Fairfax Media Limited’s dismal share price seems to be matched by its dismal customer service! Media outlets live on subscriptions; regular subscribers are the bedrock of circulation numbers that in turn feed into advertising rates and revenues.
Last night Melbourne suffered major storms and there were production delays in completing the Saturday 1st December edition of The Age newspaper – with late delivery to the local agents and supposedly late delivery to customers.
You cannot help bad weather, however, this is no excuse for dismal customer service. The failure of Fairfax Media’s to offer effective customer service runs at several levels:
- They could not be bothered to put an easily accesses notice on there web page – the only way to find out what’s gone wrong is through time consuming telephone calls. Presumable Fairfax Media puts trying to keep their production problems a secret ahead of customer service – a failure on 2 counts!
- The local newsagent Dundas Place Newsagency Pty Ltd simply refused to answer its telephone for the whole for Saturday morning!
- After a 15 minute wait to speak to the Age subscriber call centre at 9:00 I was advised about the late delivery to the newsagent and that the papers were in the process of being delivered now. Possibly true of some locations – not to us.
- After a 5 minute wait at 11:30 speak to the Age subscriber call centre again (the local news agency was still refusing to answer its ‘phone). I was told it was too late to organise a re-delivery; this had to be notified to the agency by 7:30am.
- All that was offered in compensation was a credit for the discounted delivery of the Age – if we wanted to see today’s paper we have to walk to another (much closer) news agency and pay the full price. This is despite the fact we have a long-term contract with Fairfax Media for daily deliveries of the paper.
- From previous failings of the delivery system we have learned the only way to get a credit for Fairfax Media failing to honour its contractual obligations is to spend valuable time on the telephone and request the credit – even where there has been no delivery to anyone or the news agent is aware of their failure to deliver.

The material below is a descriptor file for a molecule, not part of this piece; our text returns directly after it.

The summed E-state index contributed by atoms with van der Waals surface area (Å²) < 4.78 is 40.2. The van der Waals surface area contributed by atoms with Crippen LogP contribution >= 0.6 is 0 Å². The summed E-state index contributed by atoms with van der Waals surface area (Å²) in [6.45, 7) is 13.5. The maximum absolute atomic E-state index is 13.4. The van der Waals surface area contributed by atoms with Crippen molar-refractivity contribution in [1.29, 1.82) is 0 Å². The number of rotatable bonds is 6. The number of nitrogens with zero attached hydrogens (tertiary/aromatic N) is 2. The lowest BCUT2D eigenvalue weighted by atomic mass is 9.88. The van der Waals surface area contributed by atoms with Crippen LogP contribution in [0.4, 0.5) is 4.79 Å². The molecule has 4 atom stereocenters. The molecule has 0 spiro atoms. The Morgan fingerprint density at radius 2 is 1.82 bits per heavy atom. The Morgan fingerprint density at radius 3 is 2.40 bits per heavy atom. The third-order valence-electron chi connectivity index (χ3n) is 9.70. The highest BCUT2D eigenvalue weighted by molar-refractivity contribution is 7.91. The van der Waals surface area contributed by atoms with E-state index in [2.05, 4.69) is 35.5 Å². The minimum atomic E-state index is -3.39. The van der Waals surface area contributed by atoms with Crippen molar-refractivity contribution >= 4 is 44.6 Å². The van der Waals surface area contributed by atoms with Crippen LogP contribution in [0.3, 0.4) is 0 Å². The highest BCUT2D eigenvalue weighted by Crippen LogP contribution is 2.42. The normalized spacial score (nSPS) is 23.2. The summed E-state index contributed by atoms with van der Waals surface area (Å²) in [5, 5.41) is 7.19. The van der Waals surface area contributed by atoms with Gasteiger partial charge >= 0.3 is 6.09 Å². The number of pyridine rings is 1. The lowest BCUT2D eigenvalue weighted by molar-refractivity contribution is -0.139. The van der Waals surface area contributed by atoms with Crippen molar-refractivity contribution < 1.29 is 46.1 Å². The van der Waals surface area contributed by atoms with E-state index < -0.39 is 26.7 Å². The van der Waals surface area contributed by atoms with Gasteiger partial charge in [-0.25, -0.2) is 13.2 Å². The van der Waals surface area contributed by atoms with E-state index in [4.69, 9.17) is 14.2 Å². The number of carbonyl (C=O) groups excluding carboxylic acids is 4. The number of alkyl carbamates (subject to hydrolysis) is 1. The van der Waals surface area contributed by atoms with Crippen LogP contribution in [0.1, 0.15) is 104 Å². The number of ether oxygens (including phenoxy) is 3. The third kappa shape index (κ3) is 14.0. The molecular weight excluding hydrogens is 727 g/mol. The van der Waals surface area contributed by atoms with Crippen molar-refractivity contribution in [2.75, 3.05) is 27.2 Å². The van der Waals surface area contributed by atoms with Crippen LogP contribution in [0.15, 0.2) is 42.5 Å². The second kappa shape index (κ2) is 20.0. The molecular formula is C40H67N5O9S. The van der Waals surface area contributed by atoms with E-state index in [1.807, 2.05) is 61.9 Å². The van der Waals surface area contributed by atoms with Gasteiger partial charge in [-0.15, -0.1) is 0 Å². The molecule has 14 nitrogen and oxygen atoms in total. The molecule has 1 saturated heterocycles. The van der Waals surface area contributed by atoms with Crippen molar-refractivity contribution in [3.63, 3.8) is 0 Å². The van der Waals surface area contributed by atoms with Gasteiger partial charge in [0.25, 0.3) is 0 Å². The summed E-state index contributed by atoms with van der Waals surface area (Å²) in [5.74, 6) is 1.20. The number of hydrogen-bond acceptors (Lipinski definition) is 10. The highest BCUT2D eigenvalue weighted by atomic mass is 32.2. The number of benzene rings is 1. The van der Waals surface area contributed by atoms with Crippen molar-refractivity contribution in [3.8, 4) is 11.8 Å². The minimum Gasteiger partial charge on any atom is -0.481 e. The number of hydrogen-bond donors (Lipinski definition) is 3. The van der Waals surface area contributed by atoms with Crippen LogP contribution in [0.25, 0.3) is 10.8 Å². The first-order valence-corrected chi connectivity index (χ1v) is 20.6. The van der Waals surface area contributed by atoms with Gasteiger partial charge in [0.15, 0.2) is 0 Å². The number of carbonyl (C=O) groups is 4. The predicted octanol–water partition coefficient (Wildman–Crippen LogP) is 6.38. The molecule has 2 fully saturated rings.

Production problems are occasionally unavoidable in any industry, particularly time pressured processes such as newspaper production. What has prompted this post is the chronic failure of Fairfax Media both at the contractual level and at the customer service level.
- Good customer service requires an organisation to go out of its way to minimise inconvenience to its clients caused by its failure and to volunteer compensation – done properly it builds customer loyalty. When done as badly as the Age simply it simply drives customers away; they have demonstrated they have no real interest in their customers so why should I bother to remain a subscriber? Multiply this by several thousand people and the damage to Fairfax Media’s value becomes obvious.
- From a contractual perspective, the law requires a breach to be remedied and the non-default party to be placed in the same position as it would have been if the breach had not occurred. The remedy offered does not recompense the actual costs involved in telephone calls, time wasted or the actual cost of buying the replacement paper at the news stand prices.
I have lodged a formal complaint with the Age call centre which of course cannot be dealt with until ‘management’ wake up on Monday morning, but may not be dealt with for 48 hours……. So we will see what happens. It is a real pity the Age’s excellent journalism is not backed up by effective management and good customer service.